There was a craneman in Bas Obispo “cut” whose testimony was wanted. I reached him by two short walks and a ride. His statements suggested the advisability of questioning his room-mate, a towerman in Miraflores freight-yards. Luck would have it that my chauffeur friend——was just then passing with an I. C. C. motor-car and only a photographer for a New York weekly aboard. I found room to squeeze in. The car raced away through the “cut,” up the declivity, and dropped me at the foot of the tower. The room-mate referred me to a locomotive engineer and, being a towerman, gave me the exact location of his engine. I found it at the foot of Cucaracha slide with a train nearly loaded. By the time the engineer had added his whit of information, we were swinging around toward the Pacific dump. I dropped off and, climbing up the flank of Ancon hill, descended through the hospital grounds.
Where the royal palms are finest and there opens out the broadest view of Panama, Ancon, and the bay, I gave myself five minutes’ pause, after which a carriage bore me to a shop near Cathedral Plaza where second-hand goods are bought—and no questions asked. On the way back to Ancon station I visited two similar establishments.
I had been lolling in the swivel-chair a full ten minutes, perhaps, when the telephone rang. It was “the Captain” calling for me. When I reached the third-story back he handed me extradition papers to the Secretary of Foreign Affairs in Panama. A half-hour later, wholly outstripping the manana idea, I had signed a receipt for the Jap in question and transferred him from Panama to Ancon jail. Whereupon I descended to the evening passenger and rode to Pedro Miguel for five minutes’ conversation, and caught the labor-train Panamaward. At Corozal I stepped off for a word with the officer on the platform and the labor-train plunged on again, after the fashion of labor-trains, spilling the last half of its disembarking passengers along the way. Ten minutes later the headlight of the last passenger swung around the curve and carried me away to Panama.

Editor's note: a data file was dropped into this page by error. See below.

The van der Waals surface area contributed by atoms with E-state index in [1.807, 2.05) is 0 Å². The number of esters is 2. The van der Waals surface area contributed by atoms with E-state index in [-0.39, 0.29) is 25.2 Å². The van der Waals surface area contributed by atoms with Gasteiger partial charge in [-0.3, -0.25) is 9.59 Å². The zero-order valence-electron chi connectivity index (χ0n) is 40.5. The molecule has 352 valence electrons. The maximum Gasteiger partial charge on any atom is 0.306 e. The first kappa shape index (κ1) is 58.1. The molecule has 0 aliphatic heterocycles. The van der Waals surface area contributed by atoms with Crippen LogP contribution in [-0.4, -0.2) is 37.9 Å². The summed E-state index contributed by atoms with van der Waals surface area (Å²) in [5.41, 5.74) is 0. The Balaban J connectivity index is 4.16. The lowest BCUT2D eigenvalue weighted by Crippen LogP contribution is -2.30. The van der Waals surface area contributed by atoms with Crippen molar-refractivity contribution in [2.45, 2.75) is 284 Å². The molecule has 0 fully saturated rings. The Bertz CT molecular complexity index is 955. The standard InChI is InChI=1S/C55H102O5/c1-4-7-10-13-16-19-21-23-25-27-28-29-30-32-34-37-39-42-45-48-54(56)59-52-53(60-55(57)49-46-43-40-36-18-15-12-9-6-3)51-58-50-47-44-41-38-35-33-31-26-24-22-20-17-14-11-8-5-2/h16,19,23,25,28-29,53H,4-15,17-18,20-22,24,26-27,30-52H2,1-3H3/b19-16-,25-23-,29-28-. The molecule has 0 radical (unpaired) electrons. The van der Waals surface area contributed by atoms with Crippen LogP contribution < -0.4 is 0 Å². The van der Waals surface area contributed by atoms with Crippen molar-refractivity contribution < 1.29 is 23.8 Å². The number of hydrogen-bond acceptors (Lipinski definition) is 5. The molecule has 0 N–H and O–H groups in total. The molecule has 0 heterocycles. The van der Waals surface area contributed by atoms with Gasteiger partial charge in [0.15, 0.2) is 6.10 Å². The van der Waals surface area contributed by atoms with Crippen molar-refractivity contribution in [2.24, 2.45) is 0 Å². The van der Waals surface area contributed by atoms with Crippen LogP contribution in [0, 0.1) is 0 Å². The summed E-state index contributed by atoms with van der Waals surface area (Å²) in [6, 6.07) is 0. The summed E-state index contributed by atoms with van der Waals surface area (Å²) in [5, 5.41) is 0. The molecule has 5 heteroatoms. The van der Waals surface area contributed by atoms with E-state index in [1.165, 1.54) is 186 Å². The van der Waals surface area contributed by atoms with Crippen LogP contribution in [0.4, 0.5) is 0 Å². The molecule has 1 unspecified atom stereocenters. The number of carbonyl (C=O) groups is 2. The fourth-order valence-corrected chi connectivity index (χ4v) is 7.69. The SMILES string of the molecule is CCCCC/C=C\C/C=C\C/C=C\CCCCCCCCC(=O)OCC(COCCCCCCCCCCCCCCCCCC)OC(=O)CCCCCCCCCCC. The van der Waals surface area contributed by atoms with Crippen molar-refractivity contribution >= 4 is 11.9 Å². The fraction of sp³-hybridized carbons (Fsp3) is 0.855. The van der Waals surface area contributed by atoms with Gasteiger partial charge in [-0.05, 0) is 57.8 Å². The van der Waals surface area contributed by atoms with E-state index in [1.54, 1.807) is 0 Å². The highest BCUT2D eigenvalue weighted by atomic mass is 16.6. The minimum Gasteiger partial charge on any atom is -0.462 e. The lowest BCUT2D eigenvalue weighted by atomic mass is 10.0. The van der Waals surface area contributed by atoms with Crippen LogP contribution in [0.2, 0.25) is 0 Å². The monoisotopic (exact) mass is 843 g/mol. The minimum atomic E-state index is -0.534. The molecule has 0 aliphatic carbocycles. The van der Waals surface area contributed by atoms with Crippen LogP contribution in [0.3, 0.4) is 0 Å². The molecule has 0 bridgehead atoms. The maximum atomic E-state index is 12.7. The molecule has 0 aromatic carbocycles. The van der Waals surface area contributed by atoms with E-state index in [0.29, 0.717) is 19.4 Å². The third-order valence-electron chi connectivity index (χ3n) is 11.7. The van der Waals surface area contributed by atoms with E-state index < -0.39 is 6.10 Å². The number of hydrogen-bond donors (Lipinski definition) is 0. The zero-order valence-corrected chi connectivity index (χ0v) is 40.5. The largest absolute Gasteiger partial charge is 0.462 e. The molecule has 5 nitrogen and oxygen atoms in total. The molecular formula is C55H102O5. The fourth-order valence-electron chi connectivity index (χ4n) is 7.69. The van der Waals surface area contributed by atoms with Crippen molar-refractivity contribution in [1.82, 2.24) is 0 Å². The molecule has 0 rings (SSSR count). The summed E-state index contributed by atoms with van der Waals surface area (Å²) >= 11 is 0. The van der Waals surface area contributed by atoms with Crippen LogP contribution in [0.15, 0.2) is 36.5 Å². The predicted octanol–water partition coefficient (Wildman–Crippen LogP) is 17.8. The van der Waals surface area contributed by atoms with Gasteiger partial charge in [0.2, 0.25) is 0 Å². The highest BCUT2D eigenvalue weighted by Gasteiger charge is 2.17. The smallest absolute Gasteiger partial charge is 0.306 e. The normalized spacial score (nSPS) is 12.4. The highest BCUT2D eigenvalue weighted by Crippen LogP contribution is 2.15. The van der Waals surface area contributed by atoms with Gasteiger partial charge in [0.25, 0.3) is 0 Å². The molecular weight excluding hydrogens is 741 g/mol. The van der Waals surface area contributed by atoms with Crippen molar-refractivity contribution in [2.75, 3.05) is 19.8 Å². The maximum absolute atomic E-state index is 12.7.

That might have done for the day, but I had gathered a momentum it was hard to check. Not long after returning from the police mess to the swivel chair a slight omission in the day’s program occurred to me. I called up Corozal police station.
“What?” said a mashed-potato voice at the other end of the wire.
“Policeman Green, sah.”
“Station commander there?”
“No, sah. Station commander he gone just over to de Y. M. to play billiards, sah. Dey one big match on to-night.”
Of course I could have “got” him there. But on second thoughts it would be better to see him in person and clear up at the same time a little matter in one of the labor camps, and not run the risk of causing the loss of the billiard championship. Besides Corozal is cooler to sleep in than Ancon. In a black starry night I set out along the invisible railroad for the first station.